The End of Pride
Pride month is now over, but America’s fascination with pride isn’t quite put to rest. We’ve got a pride problem, and we’re proud of it.
It’s not only the 30-day state-sanctioned celebration of sexuality, marketing, and (somewhat inexplicably) drag queens reading to children in libraries. It’s not only the corporations falling all over themselves for an entire month as they paint their logos in rainbows — until they realize they’ve gotten the wrong rainbow. Yes, the month of June is indeed Christmas for the LGBTQIA+ agitators, and whether you want it or not, you can’t move in June without being served a healthy dose of Pride.
Pride month is exhibit A, but it isn’t America’s greatest pride problem. Not by a long shot. Pride is an equal-opportunity employer, entangling the least and the greatest among us — and the church is not immune. Among Christians, this deadly sin manifests itself in ways that often mirror the world’s. We see it in ministers rocked with scandal who refuse to step down. We see it in so-called Christian social media when believers pontificate about how they’re not as fundamentalist as the other guy, or how they’re not as woke as she is. We see it in the perpetual name-droppers; we see it in the selfies that always show the photographer in the best possible light; we see it in the narcissists who tell you — in so many words — how thankful you should be for them; and we see it when churches boast about all they’ve done.
It’s never difficult to spot pride in others. It’s only when the mirror is applied that we struggle and squirm. Pride veils itself from our own eyes. But if you have a pulse, chances are you’ve been well acquainted with it — and chances are, you think I’m talking about somebody else. Pride grips us all, but we grip back equally when it serves our needs.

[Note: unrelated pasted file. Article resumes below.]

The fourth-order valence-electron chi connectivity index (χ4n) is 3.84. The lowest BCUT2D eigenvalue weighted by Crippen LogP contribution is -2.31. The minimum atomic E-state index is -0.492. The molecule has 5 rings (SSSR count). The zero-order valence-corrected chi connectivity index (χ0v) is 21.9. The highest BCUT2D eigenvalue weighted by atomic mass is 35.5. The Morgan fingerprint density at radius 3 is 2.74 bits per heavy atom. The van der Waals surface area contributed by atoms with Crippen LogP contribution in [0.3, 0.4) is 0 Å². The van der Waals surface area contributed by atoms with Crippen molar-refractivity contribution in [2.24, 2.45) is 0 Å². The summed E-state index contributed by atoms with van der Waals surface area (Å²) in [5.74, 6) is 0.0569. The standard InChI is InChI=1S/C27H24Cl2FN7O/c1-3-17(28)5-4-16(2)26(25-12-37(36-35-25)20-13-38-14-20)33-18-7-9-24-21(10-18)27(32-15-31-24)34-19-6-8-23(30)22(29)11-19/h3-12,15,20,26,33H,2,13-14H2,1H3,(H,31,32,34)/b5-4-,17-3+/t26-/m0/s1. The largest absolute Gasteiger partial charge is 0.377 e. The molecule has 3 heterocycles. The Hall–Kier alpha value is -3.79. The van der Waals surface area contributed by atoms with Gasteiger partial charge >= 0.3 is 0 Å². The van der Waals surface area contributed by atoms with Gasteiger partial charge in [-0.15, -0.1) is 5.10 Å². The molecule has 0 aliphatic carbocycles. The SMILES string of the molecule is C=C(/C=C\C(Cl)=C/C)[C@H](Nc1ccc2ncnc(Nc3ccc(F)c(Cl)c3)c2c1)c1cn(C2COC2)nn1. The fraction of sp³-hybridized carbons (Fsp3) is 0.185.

Scripture shows us that pride is closely related to seeking friendship with the world. This is distinct from simply being friendly, rather, it means to seek the world’s applause in a way that compromises God’s principles. James sets up his discussion of pride with these elements:
"You adulterous people! Do you not know that friendship with the world is enmity with God? Therefore whoever wishes to be a friend of the world makes himself an enemy of God. Or do you suppose it is to no purpose that the Scripture says, “He yearns jealously over the spirit that he has made to dwell in us?” (James 4:4-5, ESV)
Where does this predicament of seeking to be the world’s friend leave us? As an enemy of God. And enemies of God don’t get mere passive resistance:
But he gives more grace. Therefore it says, “God opposes the proud but gives grace to the humble.” Submit yourselves therefore to God. Resist the devil, and he will flee from you (James 4:6-7, ESV).
The proud can expect active opposition from God. But there is an antidote: grace. The antidote to pride is not something we can take pride in. It’s not something that we ourselves can achieve. Grace is something that’s given to us proud people which allows us to walk in humility. Grace doesn’t merely temper pride, it tamps it out completely. Grace pulverizes pride, leaving remnants in humility that can be shaped into instruments useful for his purposes.
The 17th century English pastor John Owen wrote of what he called the mortification of sin (we seldom use the word “mortification” anymore, and you may be mortified that I’m using it in this space!). Owen famously warned in the book “The Mortification of Sin,” “Do you mortify; do you make it your daily work; be always at it whilst you live; cease not a day from this work; be killing sin or it will be killing you.” In other words, we must be vigilant in putting sin to death, day after day after day.
And if pride is pulverized by the grace God gives us, then we need to be receiving his grace again and again. The world shines a dim, distorted light on pride one month out of the year, celebrating what should be put away. Followers of Jesus need his pride-killing grace to illuminate our paths every day and every minute. That grace is found when we submit ourselves to God at the foot of the cross of Christ, where our pride can die with him on the tree. May he increase our faith toward that end.
Jared Bridges is editor-in-chief of The Washington Stand.